28. Green Bay: Peta Murgatroyd, professional dancer. She is Donald Driver's partner on "Dancing with the Stars," where they recently proved that it does in fact take two to tango.

29. Baltimore: Tony Robbins, motivational speaker. Ravens quarterback Joe Flacco complains nonstop about being unappreciated. Maybe he'd become appreciated if he stopped complaining! Robbins could use "neuro-associative conditioning to improve Flacco's self-image. Though on the Robbins plan, it's hard to see how you have time for anything in life except watching DVDs.

30. San Francisco: Dr. Evil, conspirator. Silicon Valley-based Google, which once swore never to be "evil," now wants to track your every move on the Web. Just keep repeating to yourself: A vast, money-obsessed corporation assured me it's for my own benefit.

31. New England: Anna Torv, actress, "Fringe." Set in Boston, this J.J. Abrams sci-fi series began by supposing an alternate universe that has an Earth/B similar but not identical to ours. Struggling for material, the writers introduced a time-machine malfunction that created a "new timestream" in which are two more realities. The series now has our world plus Earth/B, Earth/C and Earth/D. As with the latest "Star Trek" movie, produced by Abrams, "new timestream" plots allow continuity to go out the window. For instance in the first season of Fringe, the two lead characters did not recognize each other. Now we're told they were childhood sweethearts. Chalk it up to "new timestream!" Perhaps in the timestream of Earth/C or Earth/D, Wes Welker catches that fourth-quarter Super Bowl pass.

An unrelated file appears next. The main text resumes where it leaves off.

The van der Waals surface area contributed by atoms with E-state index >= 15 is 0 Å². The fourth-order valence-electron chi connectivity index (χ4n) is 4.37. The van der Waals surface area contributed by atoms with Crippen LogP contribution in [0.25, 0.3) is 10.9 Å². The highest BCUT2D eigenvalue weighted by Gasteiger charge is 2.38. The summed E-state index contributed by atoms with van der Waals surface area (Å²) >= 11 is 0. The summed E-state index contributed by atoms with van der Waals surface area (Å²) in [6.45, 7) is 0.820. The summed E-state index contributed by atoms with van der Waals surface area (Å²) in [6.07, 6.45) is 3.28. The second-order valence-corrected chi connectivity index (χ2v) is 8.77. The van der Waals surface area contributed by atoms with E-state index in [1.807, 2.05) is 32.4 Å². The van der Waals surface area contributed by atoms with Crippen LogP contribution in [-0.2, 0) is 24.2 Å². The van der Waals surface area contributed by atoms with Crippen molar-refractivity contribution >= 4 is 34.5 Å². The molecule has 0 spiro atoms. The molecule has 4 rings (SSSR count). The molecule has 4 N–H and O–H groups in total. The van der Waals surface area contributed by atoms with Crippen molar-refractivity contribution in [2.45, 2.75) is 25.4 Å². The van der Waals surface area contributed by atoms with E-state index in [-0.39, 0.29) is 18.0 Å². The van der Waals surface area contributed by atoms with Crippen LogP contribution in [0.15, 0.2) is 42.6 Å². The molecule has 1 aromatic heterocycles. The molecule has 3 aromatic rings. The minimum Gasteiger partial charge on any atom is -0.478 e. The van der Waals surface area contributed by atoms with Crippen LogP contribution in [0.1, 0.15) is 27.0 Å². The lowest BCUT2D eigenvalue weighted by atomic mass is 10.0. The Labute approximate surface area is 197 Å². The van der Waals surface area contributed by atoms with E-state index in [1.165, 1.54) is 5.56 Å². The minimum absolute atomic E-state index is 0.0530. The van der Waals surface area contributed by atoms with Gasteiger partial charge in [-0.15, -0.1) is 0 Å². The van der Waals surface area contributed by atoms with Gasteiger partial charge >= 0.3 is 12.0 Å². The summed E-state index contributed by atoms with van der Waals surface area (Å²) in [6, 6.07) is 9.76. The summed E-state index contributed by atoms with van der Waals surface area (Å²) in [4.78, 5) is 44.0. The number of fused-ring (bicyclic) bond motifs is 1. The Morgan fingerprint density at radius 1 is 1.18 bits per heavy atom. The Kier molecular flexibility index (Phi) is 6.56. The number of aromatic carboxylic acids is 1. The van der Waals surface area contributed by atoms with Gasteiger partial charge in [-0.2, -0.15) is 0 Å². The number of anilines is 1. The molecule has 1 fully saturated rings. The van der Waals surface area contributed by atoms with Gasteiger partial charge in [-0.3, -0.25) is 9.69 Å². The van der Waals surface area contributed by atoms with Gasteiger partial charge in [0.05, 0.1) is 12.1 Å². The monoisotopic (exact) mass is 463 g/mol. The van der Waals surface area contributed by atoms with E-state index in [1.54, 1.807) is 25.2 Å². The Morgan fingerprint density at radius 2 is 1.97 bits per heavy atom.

32. Jersey/A: Bill Belichick, coach, New England Patriots. Between two Jersey/A wins when he was an assistant and two Jersey/A wins when he was the opposing coach, the Giants are 4-0 in the Super Bowl with Belichick on the sideline.

Incredible Insider Tip: Draft Quarterbacks: "It's a quarterback league" -- everyone says this of today's NFL. Yet a surprising number of NFL teams behave as though they don't believe it, not investing in quarterbacks nor trying over and over again until they find a quality signal-caller.